1. The fundamental principles of substantive law and procedural fairness remain unchanged. Effective use of communication technology is indispensable to the ability to continue to deliver justice. A remote hearing can replicate some, but not all characteristics of a fully attended hearing. The court must be alert to ensure that the dynamics and demands of the remote process do not impinge upon fundamental principles. Cases must be prioritised and some will unfortunately have to wait until the proper time is available.
  2. The circumstances do not override the obligation for a Children’s Guardian to exercise professional judgment.
  3. Any process should not be arbitrary, there should always be a balanced analysis in the case for removal and the Guardian should protect a Child’s interests.
  4. The current circumstances do not provide a reason for the removal of a child where none would otherwise exist.
  5. There is a qualitative difference between a remote hearing conducted by telephone and one via a video platform. A video link is likely to be the default option in urgent cases.

The overriding principle to arise from Re B is that remote hearings cannot undermine procedural fairness or create an urgency or pressure to decision making that arises only as a result of the current circumstances and would otherwise not exist.

Another case which highlights the drive to keep cases progressing through the court system to secure a final decision was Lancashire County Council v M (COVID-19 Adjournment Application) [2020] EWFC 43. It was made clear within the judgment that indefinite delay of a hearing will simply not be acceptable when there are welfare decisions to be made (full details set out at paragraph 45). Those which are an expansion upon the decision-making considerations for in-person hearings are;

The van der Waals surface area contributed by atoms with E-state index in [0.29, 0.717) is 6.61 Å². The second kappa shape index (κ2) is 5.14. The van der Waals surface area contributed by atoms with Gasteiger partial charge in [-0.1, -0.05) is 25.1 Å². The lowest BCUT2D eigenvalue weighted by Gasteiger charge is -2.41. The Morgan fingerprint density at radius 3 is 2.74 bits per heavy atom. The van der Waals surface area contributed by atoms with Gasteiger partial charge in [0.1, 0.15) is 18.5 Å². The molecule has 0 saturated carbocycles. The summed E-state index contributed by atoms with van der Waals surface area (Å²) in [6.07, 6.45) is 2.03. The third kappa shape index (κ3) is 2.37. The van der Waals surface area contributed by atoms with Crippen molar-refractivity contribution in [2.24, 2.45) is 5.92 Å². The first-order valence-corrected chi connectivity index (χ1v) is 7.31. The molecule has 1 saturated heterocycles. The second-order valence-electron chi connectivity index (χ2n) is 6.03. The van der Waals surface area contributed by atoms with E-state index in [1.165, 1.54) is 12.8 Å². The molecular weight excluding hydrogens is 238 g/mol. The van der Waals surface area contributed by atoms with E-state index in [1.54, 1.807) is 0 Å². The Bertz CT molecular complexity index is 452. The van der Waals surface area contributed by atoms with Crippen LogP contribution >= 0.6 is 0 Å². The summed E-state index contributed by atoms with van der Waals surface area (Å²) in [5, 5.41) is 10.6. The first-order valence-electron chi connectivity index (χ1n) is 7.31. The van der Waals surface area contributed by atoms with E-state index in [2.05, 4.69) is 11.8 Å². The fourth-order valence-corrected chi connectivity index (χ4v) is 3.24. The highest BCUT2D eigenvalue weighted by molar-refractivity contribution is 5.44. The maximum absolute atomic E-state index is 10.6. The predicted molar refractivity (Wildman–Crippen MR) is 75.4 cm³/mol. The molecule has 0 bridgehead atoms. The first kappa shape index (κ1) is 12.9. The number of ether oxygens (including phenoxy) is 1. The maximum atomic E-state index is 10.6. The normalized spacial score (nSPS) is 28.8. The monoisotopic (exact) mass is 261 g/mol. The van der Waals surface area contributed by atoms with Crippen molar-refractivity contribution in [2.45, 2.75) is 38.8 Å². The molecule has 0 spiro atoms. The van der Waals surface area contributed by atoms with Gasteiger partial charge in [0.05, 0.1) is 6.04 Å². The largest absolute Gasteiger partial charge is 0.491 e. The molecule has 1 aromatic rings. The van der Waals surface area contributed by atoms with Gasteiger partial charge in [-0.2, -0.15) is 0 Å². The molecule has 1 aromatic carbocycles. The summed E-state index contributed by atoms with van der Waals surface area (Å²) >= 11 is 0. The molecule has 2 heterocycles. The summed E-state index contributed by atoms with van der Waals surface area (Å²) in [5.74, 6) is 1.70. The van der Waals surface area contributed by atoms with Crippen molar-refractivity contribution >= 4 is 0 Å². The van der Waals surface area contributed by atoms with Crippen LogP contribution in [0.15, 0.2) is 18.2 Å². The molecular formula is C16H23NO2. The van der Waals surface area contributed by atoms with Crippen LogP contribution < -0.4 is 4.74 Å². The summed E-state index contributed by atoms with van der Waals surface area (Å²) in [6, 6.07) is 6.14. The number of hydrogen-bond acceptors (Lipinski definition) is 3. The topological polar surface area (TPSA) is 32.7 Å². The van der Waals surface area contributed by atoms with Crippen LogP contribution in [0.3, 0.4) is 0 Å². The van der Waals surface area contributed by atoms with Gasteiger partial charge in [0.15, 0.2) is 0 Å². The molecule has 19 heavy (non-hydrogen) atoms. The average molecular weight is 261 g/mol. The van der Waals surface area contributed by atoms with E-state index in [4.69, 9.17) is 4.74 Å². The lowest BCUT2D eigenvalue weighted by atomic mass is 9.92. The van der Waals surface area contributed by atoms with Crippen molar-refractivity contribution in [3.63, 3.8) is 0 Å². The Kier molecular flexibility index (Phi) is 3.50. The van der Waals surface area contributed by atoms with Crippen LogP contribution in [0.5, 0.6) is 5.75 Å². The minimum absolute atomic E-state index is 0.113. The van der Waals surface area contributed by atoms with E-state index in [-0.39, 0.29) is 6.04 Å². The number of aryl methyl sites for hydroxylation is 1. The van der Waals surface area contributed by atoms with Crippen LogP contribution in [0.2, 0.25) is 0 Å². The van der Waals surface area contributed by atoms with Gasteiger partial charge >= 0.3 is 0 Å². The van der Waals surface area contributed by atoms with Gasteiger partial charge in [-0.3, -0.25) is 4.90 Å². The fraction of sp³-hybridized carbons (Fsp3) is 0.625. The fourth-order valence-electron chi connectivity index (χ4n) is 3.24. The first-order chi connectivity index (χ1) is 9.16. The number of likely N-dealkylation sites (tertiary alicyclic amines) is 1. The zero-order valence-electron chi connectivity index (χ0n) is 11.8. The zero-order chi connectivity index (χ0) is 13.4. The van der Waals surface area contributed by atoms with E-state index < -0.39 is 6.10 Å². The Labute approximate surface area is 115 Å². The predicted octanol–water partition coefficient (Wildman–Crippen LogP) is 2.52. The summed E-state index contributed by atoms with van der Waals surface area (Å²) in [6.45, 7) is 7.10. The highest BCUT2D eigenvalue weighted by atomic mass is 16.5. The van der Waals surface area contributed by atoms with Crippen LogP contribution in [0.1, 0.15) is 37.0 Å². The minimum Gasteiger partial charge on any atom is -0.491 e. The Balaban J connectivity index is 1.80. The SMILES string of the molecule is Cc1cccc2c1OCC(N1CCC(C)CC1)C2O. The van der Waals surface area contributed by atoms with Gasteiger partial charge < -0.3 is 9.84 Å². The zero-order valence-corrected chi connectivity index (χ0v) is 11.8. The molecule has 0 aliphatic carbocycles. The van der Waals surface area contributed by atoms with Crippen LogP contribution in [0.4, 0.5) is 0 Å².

1. The extent to which a remote or hybrid hearing will provide the judge with a proper basis upon which to make a full judgment;
  2. The steps that can be taken to reduce the potential for unfairness by enabling the cases to proceed fairly
  3. The impact of the COVID-19 pandemic on the likely timescales for a fully face to face hearing in preference to a remote or hybrid hearing and the need to evaluate any potential unfairness against that timescale;
  4. The requirement, so far as is practicable, to allot to the case an appropriate share of the court's resources, while taking into account the need to allot resources to other cases, evaluated in the context of the limitations placed by the COVID-19 pandemic on the resources currently available to give effect to fully face to face hearings; and
  5. Parties consent to or oppose a remote or hybrid hearing
  6. The available technology and experience of the court to deal with such technology as is available.

A notable further case relating to the conduct of remote hearings is Re C (A Child) [2020] EWCA Civ 987,  in which a judge was overheard making private comments through the video link which they were unaware remained connected. This case demonstrates how important it is to understand the technology and be vigilant to privacy during remote and Hybrid hearings.

Many courts and advocates have now adjusted to the new style of hearings and improvements continue to be made with the introductions of new operating systems and hybrid hearings. However, it does look as though these measures are here to stay for the foreseeable future and therefore it will be important for any case management to assume things will continue in their current form.  

To read the original article from Olivia Whitworth and Eleanor Berney-Dale, please Click Here.